by Betsy Robinson
On the surface, this odyssey of a book appears to be a 13-year-old Hispanic science nerd’s wild journey from 1981 in Sacramento, to adulthood, including a quest to save her brother who has been unjustly accused of a crime, a desert adventure with scorpions and underworld cult characters, and a completely unpredictable transcendence in adulthood.
I’m a Steve Almond fan from two short story anthologies, his insightful political nonfiction, Bad Stories, and our common reverence for John Williams’s novel, Stoner (expressed so eloquently by Almond and many other writers, a so-called group of “Stoners,” in the documentary The Act of Becoming). So when I heard Almond’s first novel was being published, I rushed to get an advanced reading copy.
My experience of Almond’s work led me to expect hilarity, edginess, and first-rate compassion-based philosophy and politics, so I was really surprised when the first hundred or so pages of All the Secrets of the World read like a YA novel about an immigrant Hispanic 13-year-old girl. Simply because I’m not that interested in YA, I might have abandoned this book if it were written by anyone but Steve Almond. Even though I prefer going into books blind, about 100 pages in I checked the publisher’s description for reassurance that the writer I want to read was doing something of adult substance. Yes, the copy assured me, something exciting was coming.
And boy, I’m glad I kept reading.
This is not only a book of substance, but a tour de force of technique—divided into five Book sections that intentionally and organically build from YA simplicity to no-nonsense police detective-story genre to full-on poetic literary sophistication with a gloriously transcendent ending. (If you’re a Stoner aficionado, you may recognize the narrative and character influences—I swear it’s impossible not to have them if Stoner is part of your foundation.) It’s perfectly paced, eventually weaving the genres together with a lot of journalistic narrative. There is some beautiful writing about a terrain and self-destructive human flaws reminiscent of my favorite TV drama, Vince Gilligan’s Breaking Bad (which I consider on a par with Shakespeare for its themes, characters, and poetry; I suspect this is another work that Almond and I revere). And eventually there’s some badly needed, delightfully entertaining humor in the banter of Hispanic cops (cousins) going rogue and the aforementioned Young Adult immigrant heroine.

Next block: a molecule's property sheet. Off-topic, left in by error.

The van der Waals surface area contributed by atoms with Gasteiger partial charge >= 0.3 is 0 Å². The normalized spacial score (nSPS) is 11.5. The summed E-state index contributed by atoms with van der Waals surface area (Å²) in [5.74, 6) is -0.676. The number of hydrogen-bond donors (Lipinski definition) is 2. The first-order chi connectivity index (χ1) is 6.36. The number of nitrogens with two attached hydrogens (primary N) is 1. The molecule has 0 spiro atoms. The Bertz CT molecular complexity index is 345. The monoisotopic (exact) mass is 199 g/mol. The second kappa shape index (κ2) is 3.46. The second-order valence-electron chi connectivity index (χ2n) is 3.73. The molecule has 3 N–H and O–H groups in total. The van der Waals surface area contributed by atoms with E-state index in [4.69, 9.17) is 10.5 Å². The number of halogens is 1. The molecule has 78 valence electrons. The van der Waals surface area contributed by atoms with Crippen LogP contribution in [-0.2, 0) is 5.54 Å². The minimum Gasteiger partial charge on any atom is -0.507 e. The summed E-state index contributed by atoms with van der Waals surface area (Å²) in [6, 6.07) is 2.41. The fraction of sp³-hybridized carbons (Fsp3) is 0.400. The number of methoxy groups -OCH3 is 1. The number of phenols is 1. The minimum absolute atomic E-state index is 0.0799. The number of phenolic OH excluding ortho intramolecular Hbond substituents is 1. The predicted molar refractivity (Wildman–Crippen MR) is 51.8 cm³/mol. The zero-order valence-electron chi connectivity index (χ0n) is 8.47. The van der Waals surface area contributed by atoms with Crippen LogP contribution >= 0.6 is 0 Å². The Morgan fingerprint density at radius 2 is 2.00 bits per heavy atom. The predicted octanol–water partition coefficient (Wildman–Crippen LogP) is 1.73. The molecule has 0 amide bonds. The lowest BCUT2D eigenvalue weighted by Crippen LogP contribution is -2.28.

There is nothing wrong with appropriating from great artists as long as you have fully digested the magic so that the influence morphs into your own work, from your own muse and soul. And Steve Almond has done that.
I like the contradictions in the young heroine, Lorena. She is shy, innocent, a science geek, and given to great passion and contradictory actions when her commitment to justice is tweaked. That rang true and I don’t know that I’ve read it before. (And it would be a choice role for an actress.)
All the Secrets of the World goes to such unexpected places. Sometimes it’s like an escalating fever dream; other times it’s an exercise in exhaustion—in a good way; you feel the same wearing down that the characters are enduring when negotiating the American justice system. There is a detective mystery, philosophical quandaries, and perversion in many forms (personal, religious, hyperbolic frenzy resulting in “Bad Stories”). In other words, it is a gripping story of our cultural mess in the form of a big commercial multi-genre crime and unjust punishment novel.
I love the particularly Steve-Almond theme—how distorted our reality is by exaggerations, part-truths, and a lack of nuance because blanket good and bad stories fuel our lust for drama and sense of superiority. And how transformation only comes from exploring the dark matter within us.
I also loved the exposed innocence (meaning “vulnerability”) of some of the characters—people who are condemned by our American culture to stereotypes. This can break your heart if you let it.
As the tension of false truth rises, Almond sometimes gives the reader a release. Just when you want to scream or punch someone, you get to see a true truth that happens in the future and is either seeded into the narrative or is revealed by the chronology of the storytelling. Or, in the case of the scene that fueled my comment about exhaustion, you get a clinical explanation of what the character and you are feeling. These seeds of clarity not only give the reader some necessary hope amidst the frustration and pain, but act as teasers, pushing the plot forward. He didn’t borrow this from anyone I recognize; perhaps one day I’ll borrow it from him.
All in all, a really good book. And did I mention the ending is transcendent?